The seat and knees are made from Cordura, so they won't be shredded after your first tumble while the softshell material has plenty of flex built in to move with you on the bike. At the bottom, an elastic cuff prevents the tapered leg from creeping up as you pedal while a ratchet buckle and zippered fly keep them from falling down as you descend.
Like Fox's other Flexair garments, the long pants are designed to be lightweight and well-ventilated. Made from the same material as the Flexair shorts, they feature laser-cut perforations on the front of the thighs, bum, and knee, and the pants are cut slim, but with ample room underneath for heavy-duty pads.
Fox didn't add any extra abrasion-resistant material, or double-reinforced panels on high-wear areas, however, the company did give the pants a C6 eco-friendly DWR treatment to allow them to shrug off splashes and light rain. At the top, there is a ratchet-style closure that combines with a silicon band that runs the entire circumference of the waistband to keep your pants up — even when the pockets are loaded.
POC's Resistance Pro pants feature an articulated cut, designed not only for comfort in the riding position but also to provide the best possible protection while on the bike. They no longer feature the ceramic abrasion-resistant ‘super fabric,’ but the high-wear areas around the knees and seat are reinforced.
The rear of the pants features a high back and taped seams to prevent water from sneaking into where the sun doesn’t shine — the entire garment is treated with DWR. They also feature size adjustment at both the hip and the ankle, and there is a zip below the knee which can be used for ventilation or to help you slip them over your shoes.
It wouldn’t be an MTB trouser roundup without a set of fully-fledged pajama pants, and the R-CORE-X DH Pants fit that bill. Like many of the other trousers here, they are made from a DWR-treated four-way stretch material, but what's really unique is the waist closure. Instead of a popper or ratchet system, the pants feature a Boa dial that literally allows you to reel in the waist.
100% has taken a laser to the inseam and behind the knees, cutting vents to prevent these areas from getting overly funky. There's a zippered hand pocket on either side and stabilized inner pocket to store your phone. Be warned, the R-CORE-X DH Pants are skinny and those who aren't about the painted-on look need not apply.
What to look for in the best MTB pants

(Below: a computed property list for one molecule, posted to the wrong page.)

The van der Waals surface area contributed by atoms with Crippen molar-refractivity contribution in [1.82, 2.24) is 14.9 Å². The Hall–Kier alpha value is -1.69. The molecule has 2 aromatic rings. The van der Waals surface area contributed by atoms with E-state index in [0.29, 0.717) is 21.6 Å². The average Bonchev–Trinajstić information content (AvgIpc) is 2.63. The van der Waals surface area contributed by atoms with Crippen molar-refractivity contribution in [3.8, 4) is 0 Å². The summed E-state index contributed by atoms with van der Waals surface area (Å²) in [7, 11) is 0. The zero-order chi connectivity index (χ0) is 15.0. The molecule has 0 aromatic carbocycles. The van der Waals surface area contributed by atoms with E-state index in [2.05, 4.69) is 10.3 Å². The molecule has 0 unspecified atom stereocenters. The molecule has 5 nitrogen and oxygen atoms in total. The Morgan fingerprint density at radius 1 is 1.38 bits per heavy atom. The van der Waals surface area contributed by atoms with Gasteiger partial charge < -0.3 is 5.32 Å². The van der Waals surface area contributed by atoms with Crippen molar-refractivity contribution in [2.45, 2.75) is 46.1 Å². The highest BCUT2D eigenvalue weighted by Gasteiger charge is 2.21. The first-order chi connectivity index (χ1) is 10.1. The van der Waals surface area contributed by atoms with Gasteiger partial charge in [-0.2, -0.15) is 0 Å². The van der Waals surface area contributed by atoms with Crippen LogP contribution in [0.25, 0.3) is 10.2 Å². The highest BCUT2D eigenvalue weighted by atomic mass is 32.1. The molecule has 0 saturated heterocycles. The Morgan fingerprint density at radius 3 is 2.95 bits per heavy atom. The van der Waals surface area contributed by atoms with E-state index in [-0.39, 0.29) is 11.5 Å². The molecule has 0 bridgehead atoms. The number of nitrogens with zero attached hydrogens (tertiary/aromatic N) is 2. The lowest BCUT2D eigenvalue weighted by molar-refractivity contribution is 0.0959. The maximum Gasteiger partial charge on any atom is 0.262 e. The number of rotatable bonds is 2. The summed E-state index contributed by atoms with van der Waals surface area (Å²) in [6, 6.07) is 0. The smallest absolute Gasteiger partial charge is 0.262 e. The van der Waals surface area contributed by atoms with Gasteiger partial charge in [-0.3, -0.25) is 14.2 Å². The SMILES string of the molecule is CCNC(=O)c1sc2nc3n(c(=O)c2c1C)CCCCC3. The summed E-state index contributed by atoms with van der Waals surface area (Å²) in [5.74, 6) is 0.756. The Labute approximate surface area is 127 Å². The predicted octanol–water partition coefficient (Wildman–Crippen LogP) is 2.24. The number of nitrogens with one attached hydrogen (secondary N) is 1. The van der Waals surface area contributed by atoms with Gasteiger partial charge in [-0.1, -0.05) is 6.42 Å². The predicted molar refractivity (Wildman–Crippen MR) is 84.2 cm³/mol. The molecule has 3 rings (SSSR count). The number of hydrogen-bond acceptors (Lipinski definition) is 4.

Can you wear pants mountain biking?
It only takes one or two rides in cold temperatures trying to ride with leg warmers under the best knee pads for mountain biking to realize it's far from the best solution. Not only do they provide a bit of extra warmth, but MTB trousers also serve as the first line of defense from the muddy projectiles being flung off your mountain bike wheels. When you arrive at the trailhead after a mucky ride, you can just peel off the muddy clothes rather than trying to scrub the lower portion of your legs before you get into the car.
Trousers also offer a first line of defense from gravel rash, fern burn and your pedals when you slip one over a techy feature or in a g-out.
Waterproof or non-waterproof MTB pants?
Just like jackets, there are distinct differences between waterproof and non-waterproof garments. While truly waterproof fabrics will keep the wet weather on the outside, the moisture-proof membranes are at a disadvantage in terms of breathability, feel 'crunchy' and usually don't have much in-built stretch.
If you live in a place where winter riding also requires a snorkel, the best waterproof MTB trousers will be your best choice. Otherwise, we'd recommend their softshell cousins — they are considerably more comfortable and often have a DWR treatment to help light rain and splashes roll off the fabric.
How to pick the right fabric?
Yes we know we've just alluded to fabrics, but using the right textile in the right place can make or break a set of trousers. Look for lots of stretch fabric used throughout because if the materials aren't moving with you, they will bunch, bind, pinch and chafe.
How to find the right fit?
While skinny jeans may not appeal to your fashion sense in the real world, you want riding trousers to be form-fitting as this will help keep your knee pads in place and prevent the trousers from flapping in the wind and catching on your saddle. We are not talking painted-on, but form-fitting. Also, look for articulated knees that will help the pants fit you better in the riding position.
Everybody is built differently, so adjustability is key to a good fit. Look for hook and loop adjustment at the waist as well as Velcro, snaps or zips around the ankle to make sure the lower cuff is snug around your leg.
What extras should you look for?
Some riding trousers feature extra padding or abrasion-resistant materials around the knees, hips and shins, while others have a mesh liner that runs part of the way down the leg to create a slip plane. We are big fans of additional features like these that create a point of difference, but make sure they don't come at the cost of fit or comfort.